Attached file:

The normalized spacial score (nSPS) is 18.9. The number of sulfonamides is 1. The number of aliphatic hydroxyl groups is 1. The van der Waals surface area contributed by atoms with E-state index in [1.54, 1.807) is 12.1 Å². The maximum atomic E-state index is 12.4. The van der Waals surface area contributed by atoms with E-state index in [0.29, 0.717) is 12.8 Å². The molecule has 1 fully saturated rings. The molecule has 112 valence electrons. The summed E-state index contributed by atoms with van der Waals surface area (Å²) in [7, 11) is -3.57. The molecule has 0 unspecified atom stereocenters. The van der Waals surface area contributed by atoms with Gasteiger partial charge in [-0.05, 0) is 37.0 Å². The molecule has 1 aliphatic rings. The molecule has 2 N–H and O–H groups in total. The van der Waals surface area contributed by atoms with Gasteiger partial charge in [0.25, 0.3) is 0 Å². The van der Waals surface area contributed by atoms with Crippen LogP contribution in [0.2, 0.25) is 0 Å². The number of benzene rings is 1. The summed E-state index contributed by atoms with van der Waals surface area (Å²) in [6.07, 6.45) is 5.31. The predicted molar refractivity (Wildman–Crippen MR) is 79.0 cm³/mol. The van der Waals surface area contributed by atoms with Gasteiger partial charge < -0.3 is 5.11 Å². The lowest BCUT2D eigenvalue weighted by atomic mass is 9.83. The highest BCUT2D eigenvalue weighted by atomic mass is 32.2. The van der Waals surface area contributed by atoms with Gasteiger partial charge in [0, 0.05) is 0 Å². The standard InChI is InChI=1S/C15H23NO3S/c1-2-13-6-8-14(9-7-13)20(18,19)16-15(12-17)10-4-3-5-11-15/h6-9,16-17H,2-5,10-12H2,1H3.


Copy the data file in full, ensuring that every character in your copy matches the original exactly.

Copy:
The normalized spacial score (nSPS) is 18.9. The number of sulfonamides is 1. The number of aliphatic hydroxyl groups is 1. The van der Waals surface area contributed by atoms with E-state index in [1.54, 1.807) is 12.1 Å². The maximum atomic E-state index is 12.4. The van der Waals surface area contributed by atoms with E-state index in [0.29, 0.717) is 12.8 Å². The molecule has 1 fully saturated rings. The molecule has 112 valence electrons. The summed E-state index contributed by atoms with van der Waals surface area (Å²) in [7, 11) is -3.57. The molecule has 0 unspecified atom stereocenters. The van der Waals surface area contributed by atoms with Gasteiger partial charge in [-0.05, 0) is 37.0 Å². The molecule has 1 aliphatic rings. The molecule has 2 N–H and O–H groups in total. The van der Waals surface area contributed by atoms with Gasteiger partial charge in [0.25, 0.3) is 0 Å². The van der Waals surface area contributed by atoms with Crippen LogP contribution in [0.2, 0.25) is 0 Å². The number of benzene rings is 1. The summed E-state index contributed by atoms with van der Waals surface area (Å²) in [6.07, 6.45) is 5.31. The predicted molar refractivity (Wildman–Crippen MR) is 79.0 cm³/mol. The van der Waals surface area contributed by atoms with Gasteiger partial charge < -0.3 is 5.11 Å². The lowest BCUT2D eigenvalue weighted by atomic mass is 9.83. The highest BCUT2D eigenvalue weighted by atomic mass is 32.2. The van der Waals surface area contributed by atoms with Gasteiger partial charge in [0, 0.05) is 0 Å². The standard InChI is InChI=1S/C15H23NO3S/c1-2-13-6-8-14(9-7-13)20(18,19)16-15(12-17)10-4-3-5-11-15/h6-9,16-17H,2-5,10-12H2,1H3.